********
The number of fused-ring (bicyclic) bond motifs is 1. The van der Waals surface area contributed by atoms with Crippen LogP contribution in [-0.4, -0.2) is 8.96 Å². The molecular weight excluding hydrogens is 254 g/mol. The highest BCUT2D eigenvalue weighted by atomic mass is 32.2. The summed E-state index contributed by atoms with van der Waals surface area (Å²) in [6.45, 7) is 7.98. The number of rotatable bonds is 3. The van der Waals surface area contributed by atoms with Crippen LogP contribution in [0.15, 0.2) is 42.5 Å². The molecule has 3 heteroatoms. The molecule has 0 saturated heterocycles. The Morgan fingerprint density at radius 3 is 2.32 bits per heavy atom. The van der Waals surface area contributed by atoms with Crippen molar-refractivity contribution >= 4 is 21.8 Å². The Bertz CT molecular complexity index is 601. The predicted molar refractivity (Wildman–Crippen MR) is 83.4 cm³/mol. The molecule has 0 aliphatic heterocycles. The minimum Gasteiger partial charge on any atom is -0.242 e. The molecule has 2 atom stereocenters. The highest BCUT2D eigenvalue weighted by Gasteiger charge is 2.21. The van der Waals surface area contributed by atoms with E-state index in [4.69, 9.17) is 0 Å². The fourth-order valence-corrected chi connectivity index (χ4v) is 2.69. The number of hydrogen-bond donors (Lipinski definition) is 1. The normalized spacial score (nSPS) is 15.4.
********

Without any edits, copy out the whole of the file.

The number of fused-ring (bicyclic) bond motifs is 1. The van der Waals surface area contributed by atoms with Crippen LogP contribution in [-0.4, -0.2) is 8.96 Å². The molecular weight excluding hydrogens is 254 g/mol. The highest BCUT2D eigenvalue weighted by atomic mass is 32.2. The summed E-state index contributed by atoms with van der Waals surface area (Å²) in [6.45, 7) is 7.98. The number of rotatable bonds is 3. The van der Waals surface area contributed by atoms with Crippen LogP contribution in [0.15, 0.2) is 42.5 Å². The molecule has 3 heteroatoms. The molecule has 0 saturated heterocycles. The Morgan fingerprint density at radius 3 is 2.32 bits per heavy atom. The van der Waals surface area contributed by atoms with Crippen molar-refractivity contribution >= 4 is 21.8 Å². The Bertz CT molecular complexity index is 601. The predicted molar refractivity (Wildman–Crippen MR) is 83.4 cm³/mol. The molecule has 0 aliphatic heterocycles. The minimum Gasteiger partial charge on any atom is -0.242 e. The molecule has 2 atom stereocenters. The highest BCUT2D eigenvalue weighted by Gasteiger charge is 2.21. The van der Waals surface area contributed by atoms with E-state index in [4.69, 9.17) is 0 Å². The fourth-order valence-corrected chi connectivity index (χ4v) is 2.69. The number of hydrogen-bond donors (Lipinski definition) is 1. The normalized spacial score (nSPS) is 15.4.